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Wednesday, March 12, 2014

Purim: How Does It Work? - Contributor Post


Today, Kate Allen from Life, Love, Liturgy talks about the history of a really cool, and slightly unknown by some of the masses, holiday.

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If any religious people can put on a daringly joyous and raucous holiday, Jewish people can. Purim, celebrated on the 14th day of the Jewish month of Adar, will be celebrated this year starting at sunset on March 15 (and continuing till sunset on March 16).

Purim is a holiday based on the book of Esther, which is a ten-chapter tale about Esther and her cousin Mordecai, who are Jews, along with the Persian king and his advisor. The king's advisor, Haman, persuades the king, Ahasuerus, to eliminate all of the Jews, mainly out of anger and jealousy he bears toward Mordecai. Mordecai persuades Esther, who has become the most favored woman in Ahasuerus' harem and thus the Persian queen, to go to the king and ask him not to fulfill Haman's request. After fasting for three days, Esther goes to the king, thus risking her life, because no one is supposed to approach the king without a summons. The king continues to look on Esther favorably despite her unexpected appearance before him, and afterward Esther reveals her Jewish identity, asking him to spare her people. In the end, Haman is hanged on the gallows he had built for the leaders of the Jews, and Purim is declared a holiday by Esther herself.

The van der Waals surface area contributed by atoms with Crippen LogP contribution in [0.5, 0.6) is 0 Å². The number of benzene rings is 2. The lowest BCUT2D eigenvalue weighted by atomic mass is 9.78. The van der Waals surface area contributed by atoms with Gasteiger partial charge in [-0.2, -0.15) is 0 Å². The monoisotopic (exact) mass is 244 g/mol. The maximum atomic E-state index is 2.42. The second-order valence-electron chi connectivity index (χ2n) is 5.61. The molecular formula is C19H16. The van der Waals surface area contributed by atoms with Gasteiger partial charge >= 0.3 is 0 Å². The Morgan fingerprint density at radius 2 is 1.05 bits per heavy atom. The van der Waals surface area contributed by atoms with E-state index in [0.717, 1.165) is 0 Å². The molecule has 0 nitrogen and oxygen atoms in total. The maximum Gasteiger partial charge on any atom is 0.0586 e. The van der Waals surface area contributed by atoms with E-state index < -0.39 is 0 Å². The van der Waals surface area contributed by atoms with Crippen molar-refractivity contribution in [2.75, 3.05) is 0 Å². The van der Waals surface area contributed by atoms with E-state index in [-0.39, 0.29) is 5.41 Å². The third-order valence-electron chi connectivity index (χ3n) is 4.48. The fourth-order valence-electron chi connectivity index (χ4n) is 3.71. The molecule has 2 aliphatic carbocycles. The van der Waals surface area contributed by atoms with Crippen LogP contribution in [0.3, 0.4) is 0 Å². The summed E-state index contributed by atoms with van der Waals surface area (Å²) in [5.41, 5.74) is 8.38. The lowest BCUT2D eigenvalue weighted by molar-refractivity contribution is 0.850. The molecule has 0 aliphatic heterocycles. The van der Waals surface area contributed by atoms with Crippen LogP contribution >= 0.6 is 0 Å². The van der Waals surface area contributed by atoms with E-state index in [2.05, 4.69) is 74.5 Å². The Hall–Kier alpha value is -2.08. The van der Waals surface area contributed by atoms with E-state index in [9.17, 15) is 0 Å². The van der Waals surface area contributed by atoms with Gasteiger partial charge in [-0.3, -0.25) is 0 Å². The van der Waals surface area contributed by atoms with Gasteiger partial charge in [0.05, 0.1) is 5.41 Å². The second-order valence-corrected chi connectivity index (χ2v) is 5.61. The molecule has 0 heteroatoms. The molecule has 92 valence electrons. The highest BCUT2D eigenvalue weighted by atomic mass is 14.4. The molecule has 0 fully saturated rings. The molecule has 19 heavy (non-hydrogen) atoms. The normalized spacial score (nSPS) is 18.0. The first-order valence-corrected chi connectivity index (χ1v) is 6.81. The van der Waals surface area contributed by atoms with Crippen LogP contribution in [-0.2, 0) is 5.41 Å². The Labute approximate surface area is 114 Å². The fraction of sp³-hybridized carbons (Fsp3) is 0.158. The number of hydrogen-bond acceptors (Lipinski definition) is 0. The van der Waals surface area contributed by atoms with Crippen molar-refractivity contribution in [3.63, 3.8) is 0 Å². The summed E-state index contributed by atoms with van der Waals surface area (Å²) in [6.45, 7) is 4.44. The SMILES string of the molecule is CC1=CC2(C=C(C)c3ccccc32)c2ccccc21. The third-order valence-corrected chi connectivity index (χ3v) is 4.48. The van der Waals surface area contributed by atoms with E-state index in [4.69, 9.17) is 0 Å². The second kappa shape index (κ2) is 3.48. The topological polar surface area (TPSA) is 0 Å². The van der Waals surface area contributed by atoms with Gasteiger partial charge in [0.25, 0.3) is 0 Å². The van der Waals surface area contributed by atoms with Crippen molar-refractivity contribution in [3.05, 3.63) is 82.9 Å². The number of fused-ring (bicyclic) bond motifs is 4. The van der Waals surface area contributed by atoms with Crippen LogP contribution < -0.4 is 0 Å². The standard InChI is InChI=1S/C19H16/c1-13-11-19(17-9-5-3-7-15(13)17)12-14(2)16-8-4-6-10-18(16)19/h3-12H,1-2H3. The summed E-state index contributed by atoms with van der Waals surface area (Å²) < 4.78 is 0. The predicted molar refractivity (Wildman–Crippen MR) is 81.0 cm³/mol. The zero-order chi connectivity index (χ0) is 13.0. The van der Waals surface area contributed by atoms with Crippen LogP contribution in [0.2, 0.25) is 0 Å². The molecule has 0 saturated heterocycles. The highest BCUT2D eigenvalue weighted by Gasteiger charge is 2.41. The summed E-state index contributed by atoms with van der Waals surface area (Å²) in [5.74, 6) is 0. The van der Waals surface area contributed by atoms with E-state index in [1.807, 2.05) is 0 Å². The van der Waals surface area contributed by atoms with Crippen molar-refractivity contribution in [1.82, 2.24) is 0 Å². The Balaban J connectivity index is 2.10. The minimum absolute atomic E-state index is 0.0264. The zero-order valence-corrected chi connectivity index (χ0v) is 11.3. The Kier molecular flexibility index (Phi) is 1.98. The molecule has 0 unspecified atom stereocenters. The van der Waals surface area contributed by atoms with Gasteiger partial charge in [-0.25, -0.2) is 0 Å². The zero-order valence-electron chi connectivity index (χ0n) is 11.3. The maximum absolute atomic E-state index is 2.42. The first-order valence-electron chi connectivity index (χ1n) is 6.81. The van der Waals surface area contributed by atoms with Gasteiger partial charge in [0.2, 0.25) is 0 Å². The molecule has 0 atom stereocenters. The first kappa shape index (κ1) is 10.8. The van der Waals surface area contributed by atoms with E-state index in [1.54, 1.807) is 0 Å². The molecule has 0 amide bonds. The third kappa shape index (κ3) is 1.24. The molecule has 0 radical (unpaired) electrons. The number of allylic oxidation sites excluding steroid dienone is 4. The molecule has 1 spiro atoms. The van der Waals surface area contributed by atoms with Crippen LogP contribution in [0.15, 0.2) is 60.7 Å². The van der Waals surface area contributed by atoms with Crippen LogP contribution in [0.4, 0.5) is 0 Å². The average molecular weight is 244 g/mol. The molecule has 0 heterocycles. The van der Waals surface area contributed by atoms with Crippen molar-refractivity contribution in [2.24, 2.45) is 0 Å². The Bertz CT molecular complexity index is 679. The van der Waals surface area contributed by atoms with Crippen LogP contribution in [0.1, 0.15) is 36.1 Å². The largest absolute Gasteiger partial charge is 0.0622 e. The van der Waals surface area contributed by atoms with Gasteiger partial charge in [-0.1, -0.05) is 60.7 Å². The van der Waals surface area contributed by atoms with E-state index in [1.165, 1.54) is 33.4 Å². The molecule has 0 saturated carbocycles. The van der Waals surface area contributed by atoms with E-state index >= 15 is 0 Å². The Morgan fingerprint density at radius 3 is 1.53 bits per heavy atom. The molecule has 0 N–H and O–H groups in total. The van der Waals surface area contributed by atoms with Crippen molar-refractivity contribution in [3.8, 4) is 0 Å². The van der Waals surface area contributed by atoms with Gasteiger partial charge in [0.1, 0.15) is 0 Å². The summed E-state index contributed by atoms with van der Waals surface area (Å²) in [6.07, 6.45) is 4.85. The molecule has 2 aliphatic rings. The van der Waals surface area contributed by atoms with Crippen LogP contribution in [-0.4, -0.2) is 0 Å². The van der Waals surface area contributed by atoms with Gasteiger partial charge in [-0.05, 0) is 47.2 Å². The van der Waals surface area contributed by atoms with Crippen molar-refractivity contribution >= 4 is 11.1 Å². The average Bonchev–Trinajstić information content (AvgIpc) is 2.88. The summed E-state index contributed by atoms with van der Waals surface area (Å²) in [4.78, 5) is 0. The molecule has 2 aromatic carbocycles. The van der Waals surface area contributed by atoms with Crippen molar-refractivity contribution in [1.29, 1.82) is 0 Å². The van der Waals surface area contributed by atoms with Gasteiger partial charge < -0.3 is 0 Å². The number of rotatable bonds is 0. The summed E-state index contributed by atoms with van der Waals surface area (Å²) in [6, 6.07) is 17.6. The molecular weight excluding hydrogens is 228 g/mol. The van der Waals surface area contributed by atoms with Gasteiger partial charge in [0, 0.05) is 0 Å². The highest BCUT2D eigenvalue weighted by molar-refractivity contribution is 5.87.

To celebrate Purim, Jewish folks prepare for Purim by fasting. Then they get together to read the Megillah (i.e. the book of Esther). This is no drab reading of scripture, however. Folks show up for Purim in bright costumes, armed with groggers to boo and blot out the name of Haman. The celebration of Purim is a lively ritual enactment of the salvation of the Jewish people from those who would have them annihilated.

According to Esther 9:22, people offer food to their friends and money to the poor. Purim is also a time of obligatory drunkenness--observers of this holiday are supposed to get so drunk, according to Talmud, that they can't tell the difference between cursing the name of Haman and blessing the name of Mordecai!

If you don't make it to your local Purim celebration this weekend, you might try your hand at making triangular, jelly-filled Hamantaschen so you can join in the feasting!


picture courtesy of Wikipedia



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